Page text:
Matthias’ library survived his death intact by only half a century. In 1541 the Ottomans took Buda and most of its treasures were scattered and pillaged. Near the end of this exhibition are two volumes that were returned to Hungary in the 19th century by sultans Abdülaziz and Abdülhamid. One of them, Caesar’s Gallic Wars (made in Florence in 1460–70), has had its original binding replaced by an Ottoman one with crescent moons. Another, St Augustine’s De Civitate Dei (made in Rome in the 1460s), preserves its 15th-century crimson velvet cover, with a gilt silver clasp decorated with the enamelled coat of arms of Matthias' successor Vladislas, supported by twin dolphins.

This is a magnificent show; a rare glimpse into a world of luxury and learning. If you are in Budapest this winter, make sure to add it to your list.

Reviewed by Annabel Barber, author of Blue Guide Budapest.

Budapest Art Nouveau

The age of graceful living, in the closing years of the 20th century, is vividly evoked in the newly-reopened villa of the Hungarian collector György Ráth. Ráth was director of the Hungarian Museum of Applied Arts between 1881 and 1896 and during his tenure, the museum collection was augmented with fine works of sculpture and furniture as well as objets d’art. His handsome villa, on the wide, leafy boulevard leading to City Park, was also something of a show-home. He and his wife were celebrated for the magnificent silver and porcelain of their dining table and the spacious reception rooms were tastefully dotted with choice objects, as well as furnished with stately and ponderous items designed by the Historicist architect Albert Schickedanz. The atmosphere of those times has now been marvellously recreated.

Ráth died in 1905 and his wife donated the villa and its contents to the Hungarian state. After many years of closure, it reopened to the public this autumn with a new permanent exhibition tracing the evolution and development of Art Nouveau.

Surviving stained glass in the Ráth Villa.

The display begins in Britain, the cradle of the Arts and Craft movement, where in response to the rapid rise of industrialisation, William Morris in England and Charles Rennie Mackintosh in Scotland placed an emphasis on the hand-made and the artisanal. The ‘Skoal’ vase by Walter Crane (c. 1885), featuring a pair of Norse warriors quaffing from drinking horns, is a prize piece. On the same floor, trends in Austria and France are explored. There is furniture by designers of the Wiener Werkstätte (notably Koloman Moser and Joseph Hoffmann), Thonet bentwood chairs, and lamps by Tiffany and Gallé (particularly spectacular is a gilded lamp-sculpture of Loie Fuller, the shade formed by her billowing drapery).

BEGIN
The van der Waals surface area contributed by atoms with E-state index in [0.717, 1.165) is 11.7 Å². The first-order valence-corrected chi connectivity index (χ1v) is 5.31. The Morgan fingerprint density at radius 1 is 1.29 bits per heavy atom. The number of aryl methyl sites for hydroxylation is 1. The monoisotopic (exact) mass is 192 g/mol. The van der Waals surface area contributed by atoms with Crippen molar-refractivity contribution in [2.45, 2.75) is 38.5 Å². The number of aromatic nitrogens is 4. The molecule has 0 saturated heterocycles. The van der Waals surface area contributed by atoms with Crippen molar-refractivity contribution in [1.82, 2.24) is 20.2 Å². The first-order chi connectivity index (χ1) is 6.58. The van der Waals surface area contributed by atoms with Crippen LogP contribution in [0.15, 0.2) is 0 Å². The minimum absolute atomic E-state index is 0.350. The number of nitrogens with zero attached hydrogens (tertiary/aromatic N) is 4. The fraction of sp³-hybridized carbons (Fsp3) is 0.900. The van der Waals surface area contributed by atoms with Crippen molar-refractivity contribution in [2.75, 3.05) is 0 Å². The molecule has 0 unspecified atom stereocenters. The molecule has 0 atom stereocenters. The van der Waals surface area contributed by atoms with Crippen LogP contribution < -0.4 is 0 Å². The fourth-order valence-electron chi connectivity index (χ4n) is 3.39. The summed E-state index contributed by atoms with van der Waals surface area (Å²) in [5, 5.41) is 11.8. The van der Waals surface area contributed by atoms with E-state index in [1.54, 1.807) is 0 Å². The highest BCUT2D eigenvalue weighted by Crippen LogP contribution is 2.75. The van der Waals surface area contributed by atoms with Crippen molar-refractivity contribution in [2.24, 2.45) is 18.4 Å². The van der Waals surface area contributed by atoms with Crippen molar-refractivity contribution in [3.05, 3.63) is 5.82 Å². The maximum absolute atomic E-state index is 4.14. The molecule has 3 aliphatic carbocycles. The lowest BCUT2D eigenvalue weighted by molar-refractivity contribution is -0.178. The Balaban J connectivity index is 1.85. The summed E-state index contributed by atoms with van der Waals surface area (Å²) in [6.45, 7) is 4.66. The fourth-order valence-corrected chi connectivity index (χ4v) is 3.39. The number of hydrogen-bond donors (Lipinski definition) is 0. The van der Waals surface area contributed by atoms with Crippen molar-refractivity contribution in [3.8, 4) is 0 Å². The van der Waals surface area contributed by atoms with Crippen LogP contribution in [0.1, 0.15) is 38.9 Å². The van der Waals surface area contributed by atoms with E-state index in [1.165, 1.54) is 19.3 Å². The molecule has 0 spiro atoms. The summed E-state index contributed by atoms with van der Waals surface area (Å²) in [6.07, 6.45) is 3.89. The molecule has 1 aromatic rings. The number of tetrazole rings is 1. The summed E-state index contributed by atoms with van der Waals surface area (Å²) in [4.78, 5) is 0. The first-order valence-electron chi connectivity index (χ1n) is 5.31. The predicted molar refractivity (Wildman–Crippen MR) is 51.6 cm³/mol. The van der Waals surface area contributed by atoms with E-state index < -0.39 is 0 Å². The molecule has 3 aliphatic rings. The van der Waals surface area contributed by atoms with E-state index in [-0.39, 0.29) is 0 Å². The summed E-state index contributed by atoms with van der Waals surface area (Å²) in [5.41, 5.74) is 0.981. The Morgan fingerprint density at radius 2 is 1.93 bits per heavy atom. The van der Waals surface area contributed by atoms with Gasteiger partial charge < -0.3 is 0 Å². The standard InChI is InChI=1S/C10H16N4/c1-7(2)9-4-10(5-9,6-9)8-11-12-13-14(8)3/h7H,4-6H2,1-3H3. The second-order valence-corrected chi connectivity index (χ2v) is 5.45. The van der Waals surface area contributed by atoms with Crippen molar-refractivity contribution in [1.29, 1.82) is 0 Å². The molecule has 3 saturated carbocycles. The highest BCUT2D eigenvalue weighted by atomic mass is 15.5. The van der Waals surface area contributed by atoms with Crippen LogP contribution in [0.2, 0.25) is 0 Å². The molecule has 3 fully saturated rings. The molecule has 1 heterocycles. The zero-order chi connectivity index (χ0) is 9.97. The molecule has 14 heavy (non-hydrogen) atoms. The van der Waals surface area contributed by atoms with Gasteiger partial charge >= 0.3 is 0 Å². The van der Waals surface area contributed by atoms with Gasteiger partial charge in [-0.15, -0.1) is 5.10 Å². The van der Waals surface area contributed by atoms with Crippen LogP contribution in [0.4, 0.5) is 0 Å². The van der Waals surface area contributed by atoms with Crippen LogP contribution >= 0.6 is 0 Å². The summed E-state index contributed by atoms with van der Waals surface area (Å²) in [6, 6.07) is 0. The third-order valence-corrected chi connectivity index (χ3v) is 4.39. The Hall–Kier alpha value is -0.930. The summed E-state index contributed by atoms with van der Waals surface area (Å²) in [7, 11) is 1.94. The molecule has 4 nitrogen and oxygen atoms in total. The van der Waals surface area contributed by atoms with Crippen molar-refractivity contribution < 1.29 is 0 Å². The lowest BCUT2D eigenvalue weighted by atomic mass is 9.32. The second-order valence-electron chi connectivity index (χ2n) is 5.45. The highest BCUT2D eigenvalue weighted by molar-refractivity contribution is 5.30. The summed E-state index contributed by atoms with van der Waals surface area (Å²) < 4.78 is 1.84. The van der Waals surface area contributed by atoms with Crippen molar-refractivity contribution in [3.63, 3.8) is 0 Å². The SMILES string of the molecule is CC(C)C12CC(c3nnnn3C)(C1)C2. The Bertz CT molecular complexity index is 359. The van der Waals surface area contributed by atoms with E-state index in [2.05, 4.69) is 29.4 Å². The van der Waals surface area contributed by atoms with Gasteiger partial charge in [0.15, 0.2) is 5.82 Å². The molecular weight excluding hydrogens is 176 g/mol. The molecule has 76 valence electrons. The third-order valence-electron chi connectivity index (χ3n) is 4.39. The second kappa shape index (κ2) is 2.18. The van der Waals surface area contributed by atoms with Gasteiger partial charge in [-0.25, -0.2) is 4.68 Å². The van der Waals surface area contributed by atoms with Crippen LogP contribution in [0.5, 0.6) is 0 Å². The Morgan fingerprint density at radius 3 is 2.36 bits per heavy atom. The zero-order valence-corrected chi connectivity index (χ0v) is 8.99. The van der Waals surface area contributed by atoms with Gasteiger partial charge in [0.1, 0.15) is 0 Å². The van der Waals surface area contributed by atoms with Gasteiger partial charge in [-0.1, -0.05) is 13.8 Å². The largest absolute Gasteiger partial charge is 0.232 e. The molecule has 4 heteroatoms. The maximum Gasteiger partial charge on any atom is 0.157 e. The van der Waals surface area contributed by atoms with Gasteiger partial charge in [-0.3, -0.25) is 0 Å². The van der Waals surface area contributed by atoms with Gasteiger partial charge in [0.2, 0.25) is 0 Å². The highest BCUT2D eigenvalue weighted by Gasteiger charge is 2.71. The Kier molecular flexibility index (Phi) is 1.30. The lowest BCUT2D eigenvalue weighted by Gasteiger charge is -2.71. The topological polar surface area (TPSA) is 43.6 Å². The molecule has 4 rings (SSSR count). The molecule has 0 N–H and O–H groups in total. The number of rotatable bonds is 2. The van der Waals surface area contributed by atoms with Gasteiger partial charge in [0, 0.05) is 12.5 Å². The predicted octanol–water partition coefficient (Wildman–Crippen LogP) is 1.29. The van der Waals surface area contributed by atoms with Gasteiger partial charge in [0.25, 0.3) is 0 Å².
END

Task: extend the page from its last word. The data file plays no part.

Detail from an inlaid Viennese hardwood cabinet of 1901 by Koloman Moser.

In all the rooms, careful attention has been paid to the ancillary fixtures and fittings. All the wallpaper has been designed in keeping, picking out and repeating patterns from some of the objects on show. The carpets are carefully chosen (in some cases purpose-made) as are the ceiling lamps. Especially fine is the globular ceiling lamp imitating a ball of mistletoe, by the Hungarian metalsmith Gyula Jungfer (and you can stand beneath it with impunity; the tradition of kisses under the mistletoe is not a Hungarian one).

In the Art Nouveau Dining Room (with sound effects of clinking cutlery), the wall text prompts you to note the complete absence of straight lines. You are plunged into a world of sinuous arcs and whiplash curves. Everything bends, even the floppy-stemmed wine cups on the dining table (contemporary, by Gergely Pattantyús). There is cutlery by Christofle and faïence by the celebrated Hungarian firm of Zsolnay. Also by Zsolnay is the selection of plates designed by the painter József Rippl Rónai, each one different, for the Art Nouveau dining room of Count Tivadar Andrássy (1898). The wallpaper in this room uses a pattern from one of them.

Upstairs (note the fine, creaking wooden staircase) is a long gallery with display cases stuffed with treasures: more glassware by Tiffany and Gallé; jewellery by Lalique; metalwork by Ö. Fülöp Beck and decorative vases, bowls, platters and wine cups by Zsolnay. There are wall tiles too, covered with the lovely iridescent ‘eosin’ glaze which the Zsolnay manufactory pioneered.

Decorative eosin-glazed wall tile by the Zsolnay manufactory.

The last room explores specifically Hungarian trends in the genre, works that are not only made and designed by Hungarian artists in the Art Nouveau style but which are also Hungarian-themed. There are tapestries from the artists’ colony of Gödöllő (a town just east of Budapest) illustrating stories from Hungarian legend; a screen of c. 1909 designed by Károly Kós (best known for his folk-revival architecture) showing the death of Attila the Hun; and a plain but beautiful chair by Béla Lajta, designed for the Jewish Institute for the Blind, with a folk motif of a bird carved shallowly on its backrest.